Sep 11, 2007 Does 802.11n spell the 'end of Ethernet'?
Does 802.11n spell the 'end of Ethernet'?
Analyst says 802.11n is 'good enough' for wireless client access
Is the advent of the 802.11n wireless standard the “end of Ethernet” - at least in terms of client access to the LAN?
That’s the provocative title, and thesis, of a new report from Burton Group, written by senior analyst Paul DeBeasi. He began looking into the question when he heard a growing number of clients asking whether it was time to discontinue wired LAN deployments for connecting clients. Would 11n, the next generation high-throughput Wi-Fi, make the RJ45 connector in the office wall as obsolete as gaslights?
On the surface, the question seems to answer itself. Enterprises almost as a matter of course have been focused on making the wired connection to clients as capacious as possible, at as much as 1Gbps Ethernet. The first WLAN products based on draft 2 of the 802.11n standard are demonstrating throughput of 150Mbps to 180Mbps, which has to be shared by the number of clients connected to a given access point.
In addition, DeBeasi’s report also details how WLANs introduce some novel problems, such as RF management and new security risk vectors, and complicate existing ones, such as network management and IT training. All of which makes one ask, “Why Fi?”
DeBeasi has a simple answer. “The mobility piece,” he says. “I have a 21-year-old, and an 18-year-old, and they have never plugged [a computer] into anything in their lives. And I have wired Ethernet in my home,” DeBeasi says. “They all expect ubiquitous Wi-Fi. That’s the unstoppable force that’s pushing us forward.”
“Mobility is already a priority for my organization,” says Jeffrey Allred, manager, network services, at Duke Comprehensive Cancer Center, part of Duke University Medical Center, Durham, N.C. “MDs, PhDs, and researchers in general are all over the place most of the time and being ‘connected’ from wherever they may be is critical.”
It’s also a priority at Grant Thornton LLP, Chicago, the U.S. member firm of the global accounting, tax and business advisory firm. “As a professional services organization, it is important for our people to collaborate at anytime and anywhere,” says Michael Ruman, IT messaging manager for the firm. “Adding wireless to the corporate infrastructure has allowed our professionals to move from one physical office to another and conduct meetings or work sessions… anywhere within the organization.”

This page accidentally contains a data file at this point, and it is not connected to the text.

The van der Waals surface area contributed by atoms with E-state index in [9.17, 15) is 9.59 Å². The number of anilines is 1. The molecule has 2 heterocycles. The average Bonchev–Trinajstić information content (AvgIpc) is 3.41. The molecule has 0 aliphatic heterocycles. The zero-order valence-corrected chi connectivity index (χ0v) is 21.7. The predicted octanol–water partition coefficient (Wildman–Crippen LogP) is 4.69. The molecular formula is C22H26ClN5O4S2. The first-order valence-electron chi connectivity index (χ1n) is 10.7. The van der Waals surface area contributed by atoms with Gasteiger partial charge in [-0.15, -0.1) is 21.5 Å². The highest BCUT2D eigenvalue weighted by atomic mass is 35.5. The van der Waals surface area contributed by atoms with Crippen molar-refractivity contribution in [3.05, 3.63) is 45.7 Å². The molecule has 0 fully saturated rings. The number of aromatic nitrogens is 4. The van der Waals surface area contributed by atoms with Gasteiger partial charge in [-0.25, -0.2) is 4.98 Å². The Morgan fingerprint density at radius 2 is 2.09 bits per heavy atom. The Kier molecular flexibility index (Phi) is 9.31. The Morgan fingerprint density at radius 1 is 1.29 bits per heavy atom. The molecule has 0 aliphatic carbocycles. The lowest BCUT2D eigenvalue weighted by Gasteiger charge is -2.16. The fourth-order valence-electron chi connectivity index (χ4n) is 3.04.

The Burton report tackles the performance differences between Gigabit Ethernet and 11n head-on.
“However, does greater throughput really matter to most enterprise users who are not transferring enormously large files?” the report asks. “We found that although 802.11n was slower than Gigabit Ethernet, the download time difference was negligible. Even with 20 users per [access point], the file download times ranged from two to eight seconds -- still satisfactory for most users… Burton Group expects that 802.11n will eventually approach the performance levels provided by Fast Ethernet and that, for many enterprises, 802.11n throughput will be good enough.”
Does DeBeasi think “good enough” is, well, good enough for enterprise nets? “If you look at 11n with 150Mbps and 20 users sharing the access point, they get 7Mbps average throughput,” he says. “They don’t get that in their homes with DSL and cable modems. It’s time for people to reset their thinking.” As part of that reset, DeBeasi points to the report’s comparison in VoIP performance between Gigabit Ethernet and 11n in latency, which is the one-way delay between a sender and receiver on a network, and in jitter, which is the amount of variation in the arrival times of VoIP packets. In both cases, he acknowledges, 11n is considerably worse than Gigabit Ethernet: latency is roughly 20 times that of Gigabit Ethernet, and jitter can be as high as 150 times.
“But who cares?” asks the report. In both cases, the absolute value of the 11n results is still only a small fraction of the wireless VoIP “budget.” Both latency and jitter in 11n should be “good enough,” DeBeasi argues.